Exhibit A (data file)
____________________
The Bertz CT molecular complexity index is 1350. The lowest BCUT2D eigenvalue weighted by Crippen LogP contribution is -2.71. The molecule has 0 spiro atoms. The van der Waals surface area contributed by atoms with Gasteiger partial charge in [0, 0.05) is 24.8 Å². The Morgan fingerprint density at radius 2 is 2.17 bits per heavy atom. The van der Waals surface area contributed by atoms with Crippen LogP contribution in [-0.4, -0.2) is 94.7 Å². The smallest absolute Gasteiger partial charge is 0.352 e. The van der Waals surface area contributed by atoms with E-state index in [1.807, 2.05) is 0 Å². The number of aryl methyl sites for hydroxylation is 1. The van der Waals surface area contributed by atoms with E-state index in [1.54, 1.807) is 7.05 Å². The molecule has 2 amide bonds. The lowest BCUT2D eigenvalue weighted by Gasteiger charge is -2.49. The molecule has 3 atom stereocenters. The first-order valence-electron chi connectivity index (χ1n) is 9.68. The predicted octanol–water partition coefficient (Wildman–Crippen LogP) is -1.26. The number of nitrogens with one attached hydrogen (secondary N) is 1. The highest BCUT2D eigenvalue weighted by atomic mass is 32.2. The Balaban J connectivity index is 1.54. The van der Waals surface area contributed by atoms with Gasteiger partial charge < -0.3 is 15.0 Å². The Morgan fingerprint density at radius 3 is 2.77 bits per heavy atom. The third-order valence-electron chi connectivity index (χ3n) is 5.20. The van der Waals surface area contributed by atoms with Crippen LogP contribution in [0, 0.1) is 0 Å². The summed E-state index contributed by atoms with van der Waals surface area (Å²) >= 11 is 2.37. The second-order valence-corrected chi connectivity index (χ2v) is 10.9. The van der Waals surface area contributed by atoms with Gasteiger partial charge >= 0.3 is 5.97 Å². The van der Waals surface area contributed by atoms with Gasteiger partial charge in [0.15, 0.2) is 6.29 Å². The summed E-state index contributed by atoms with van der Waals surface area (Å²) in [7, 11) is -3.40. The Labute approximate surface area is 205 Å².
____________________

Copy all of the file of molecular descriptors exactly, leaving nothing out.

The Bertz CT molecular complexity index is 1350. The lowest BCUT2D eigenvalue weighted by Crippen LogP contribution is -2.71. The molecule has 0 spiro atoms. The van der Waals surface area contributed by atoms with Gasteiger partial charge in [0, 0.05) is 24.8 Å². The Morgan fingerprint density at radius 2 is 2.17 bits per heavy atom. The van der Waals surface area contributed by atoms with Crippen LogP contribution in [-0.4, -0.2) is 94.7 Å². The smallest absolute Gasteiger partial charge is 0.352 e. The van der Waals surface area contributed by atoms with E-state index in [1.807, 2.05) is 0 Å². The number of aryl methyl sites for hydroxylation is 1. The van der Waals surface area contributed by atoms with E-state index in [1.54, 1.807) is 7.05 Å². The molecule has 2 amide bonds. The lowest BCUT2D eigenvalue weighted by Gasteiger charge is -2.49. The molecule has 3 atom stereocenters. The first-order valence-electron chi connectivity index (χ1n) is 9.68. The predicted octanol–water partition coefficient (Wildman–Crippen LogP) is -1.26. The number of nitrogens with one attached hydrogen (secondary N) is 1. The highest BCUT2D eigenvalue weighted by atomic mass is 32.2. The Balaban J connectivity index is 1.54. The van der Waals surface area contributed by atoms with Gasteiger partial charge < -0.3 is 15.0 Å². The Morgan fingerprint density at radius 3 is 2.77 bits per heavy atom. The third-order valence-electron chi connectivity index (χ3n) is 5.20. The van der Waals surface area contributed by atoms with Crippen LogP contribution in [0, 0.1) is 0 Å². The summed E-state index contributed by atoms with van der Waals surface area (Å²) >= 11 is 2.37. The second-order valence-corrected chi connectivity index (χ2v) is 10.9. The van der Waals surface area contributed by atoms with Gasteiger partial charge >= 0.3 is 5.97 Å². The van der Waals surface area contributed by atoms with Gasteiger partial charge in [0.15, 0.2) is 6.29 Å². The summed E-state index contributed by atoms with van der Waals surface area (Å²) in [7, 11) is -3.40. The Labute approximate surface area is 205 Å².